I was so thoroughly miserable and so thoroughly sick and tired of everything that I just wanted it all to stop. And while ending it all was a fleeting thought for me, I knew that going to rehab and following their suggestions would at least stop the misery temporarily. Now understand this: I had no great faith at that moment of surrender that I would ever learn to be happy while sober. I was not sure that going to rehab would cure me forever and make me happy in sobriety. I did not believe this was even possible for me. I really didn’t.
I went because I was sick of the misery. That was my moment of surrender. I had finally had enough, and I wasn’t willing to off myself in spectacular and selfish fashion, so I decided to give rehab one more try. I might not find happiness and joy, I reasoned, but at least the misery would stop for a bit.
And of course I did eventually find happiness and joy and even more than that, after I surrendered completely and gave recovery a chance to work in my life. It took far less than a full year for me to start feeling something like joy and freedom in my life. And of course now I am just 8 days shy of having 17 years clean and sober, and it just keeps getting better and better.
So the cure is “simple,” in that real recovery can become unlocked in one split second when the alcoholic finally decides that they have had enough, when the struggling drug addict finally decides that they have had all the misery that they want from addiction, and that it is time to do something different.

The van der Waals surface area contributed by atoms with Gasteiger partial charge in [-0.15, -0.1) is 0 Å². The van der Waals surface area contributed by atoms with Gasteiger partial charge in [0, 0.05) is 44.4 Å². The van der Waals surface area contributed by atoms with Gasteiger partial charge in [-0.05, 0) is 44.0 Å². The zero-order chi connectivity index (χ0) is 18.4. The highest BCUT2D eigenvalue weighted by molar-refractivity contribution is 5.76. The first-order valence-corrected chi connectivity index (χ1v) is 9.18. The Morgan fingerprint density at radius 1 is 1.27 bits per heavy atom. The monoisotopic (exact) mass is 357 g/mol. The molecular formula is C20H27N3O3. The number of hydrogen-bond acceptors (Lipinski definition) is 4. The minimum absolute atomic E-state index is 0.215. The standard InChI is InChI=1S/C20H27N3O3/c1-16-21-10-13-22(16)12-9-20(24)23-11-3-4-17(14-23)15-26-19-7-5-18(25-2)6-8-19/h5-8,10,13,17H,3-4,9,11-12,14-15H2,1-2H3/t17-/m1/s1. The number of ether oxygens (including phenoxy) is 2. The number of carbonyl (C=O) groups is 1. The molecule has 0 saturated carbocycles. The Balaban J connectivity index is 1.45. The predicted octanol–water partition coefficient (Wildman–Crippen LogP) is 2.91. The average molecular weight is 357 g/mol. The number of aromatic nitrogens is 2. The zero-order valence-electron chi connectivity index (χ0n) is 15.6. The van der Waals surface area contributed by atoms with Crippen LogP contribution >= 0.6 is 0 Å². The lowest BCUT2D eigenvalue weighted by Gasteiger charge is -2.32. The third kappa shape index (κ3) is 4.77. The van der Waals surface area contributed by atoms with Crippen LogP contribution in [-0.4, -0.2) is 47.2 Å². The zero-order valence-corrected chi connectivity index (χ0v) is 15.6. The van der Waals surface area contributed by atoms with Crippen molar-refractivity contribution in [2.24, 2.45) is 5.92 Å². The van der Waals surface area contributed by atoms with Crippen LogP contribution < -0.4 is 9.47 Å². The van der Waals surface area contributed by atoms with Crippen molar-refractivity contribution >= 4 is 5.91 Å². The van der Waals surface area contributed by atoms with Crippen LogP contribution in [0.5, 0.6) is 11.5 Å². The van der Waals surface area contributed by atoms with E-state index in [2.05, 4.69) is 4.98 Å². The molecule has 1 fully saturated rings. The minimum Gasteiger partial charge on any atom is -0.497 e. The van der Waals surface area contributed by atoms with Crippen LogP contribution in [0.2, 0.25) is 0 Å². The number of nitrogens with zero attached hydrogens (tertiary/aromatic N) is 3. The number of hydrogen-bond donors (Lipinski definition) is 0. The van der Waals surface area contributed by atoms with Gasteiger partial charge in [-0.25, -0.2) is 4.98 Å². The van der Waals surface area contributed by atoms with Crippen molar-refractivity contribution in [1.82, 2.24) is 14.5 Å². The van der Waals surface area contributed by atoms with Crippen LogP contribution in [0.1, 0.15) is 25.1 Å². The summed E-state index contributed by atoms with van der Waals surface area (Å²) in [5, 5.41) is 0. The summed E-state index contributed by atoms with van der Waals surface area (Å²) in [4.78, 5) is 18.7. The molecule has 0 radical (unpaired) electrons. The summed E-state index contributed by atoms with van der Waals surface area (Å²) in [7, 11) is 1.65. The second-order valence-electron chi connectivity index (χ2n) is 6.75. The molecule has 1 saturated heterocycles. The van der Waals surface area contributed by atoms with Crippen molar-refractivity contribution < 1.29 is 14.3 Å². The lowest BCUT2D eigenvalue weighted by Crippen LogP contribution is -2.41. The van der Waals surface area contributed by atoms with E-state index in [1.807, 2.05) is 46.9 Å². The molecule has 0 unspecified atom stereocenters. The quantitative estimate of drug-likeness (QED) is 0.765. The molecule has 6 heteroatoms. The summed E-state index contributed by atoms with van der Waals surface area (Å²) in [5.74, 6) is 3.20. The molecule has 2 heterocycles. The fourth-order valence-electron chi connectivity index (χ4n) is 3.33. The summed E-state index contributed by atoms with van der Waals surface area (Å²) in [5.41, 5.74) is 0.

That moment of surrender is dead simple. The struggle for control just falls away magically. Suddenly the person is willing to listen, willing to learn, willing to follow a new direction. Willing to accept some guidance. And until this moment occurs, no real progress can be made in terms of their addiction. This is where it all begins.
But recovery itself is not really simple. It is complicated because you must parallel process all of the critical points that will defend your sobriety. And you have to juggle that all at once, as you navigate early sobriety.
But guess what? Help is available! You don’t have to fight this battle alone.
Go to rehab, then follow up with AA and therapy. That is the best suggestion that you can take from this. Go seek professional help, and follow through with their recommendations.